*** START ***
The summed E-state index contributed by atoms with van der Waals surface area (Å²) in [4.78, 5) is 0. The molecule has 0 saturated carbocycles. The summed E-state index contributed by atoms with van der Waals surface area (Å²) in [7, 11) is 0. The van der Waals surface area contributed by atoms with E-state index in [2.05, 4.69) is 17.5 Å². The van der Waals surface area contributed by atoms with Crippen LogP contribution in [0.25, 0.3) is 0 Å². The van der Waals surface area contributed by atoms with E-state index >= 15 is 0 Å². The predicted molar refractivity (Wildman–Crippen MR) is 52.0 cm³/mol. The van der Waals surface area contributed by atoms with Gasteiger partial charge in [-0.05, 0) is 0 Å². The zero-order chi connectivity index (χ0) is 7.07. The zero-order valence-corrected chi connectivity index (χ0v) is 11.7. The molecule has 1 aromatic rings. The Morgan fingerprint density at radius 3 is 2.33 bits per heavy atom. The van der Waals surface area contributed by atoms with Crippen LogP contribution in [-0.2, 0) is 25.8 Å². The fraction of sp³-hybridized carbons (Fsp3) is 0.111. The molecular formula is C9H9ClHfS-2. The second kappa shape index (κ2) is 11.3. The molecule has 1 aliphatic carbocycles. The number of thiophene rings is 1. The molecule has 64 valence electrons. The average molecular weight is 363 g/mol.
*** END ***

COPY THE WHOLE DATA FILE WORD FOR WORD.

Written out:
The summed E-state index contributed by atoms with van der Waals surface area (Å²) in [4.78, 5) is 0. The molecule has 0 saturated carbocycles. The summed E-state index contributed by atoms with van der Waals surface area (Å²) in [7, 11) is 0. The van der Waals surface area contributed by atoms with E-state index in [2.05, 4.69) is 17.5 Å². The van der Waals surface area contributed by atoms with Crippen LogP contribution in [0.25, 0.3) is 0 Å². The van der Waals surface area contributed by atoms with E-state index >= 15 is 0 Å². The predicted molar refractivity (Wildman–Crippen MR) is 52.0 cm³/mol. The van der Waals surface area contributed by atoms with Gasteiger partial charge in [-0.05, 0) is 0 Å². The zero-order chi connectivity index (χ0) is 7.07. The zero-order valence-corrected chi connectivity index (χ0v) is 11.7. The molecule has 1 aromatic rings. The Morgan fingerprint density at radius 3 is 2.33 bits per heavy atom. The van der Waals surface area contributed by atoms with Crippen LogP contribution in [-0.2, 0) is 25.8 Å². The fraction of sp³-hybridized carbons (Fsp3) is 0.111. The molecular formula is C9H9ClHfS-2. The second kappa shape index (κ2) is 11.3. The molecule has 1 aliphatic carbocycles. The number of thiophene rings is 1. The molecule has 64 valence electrons. The average molecular weight is 363 g/mol.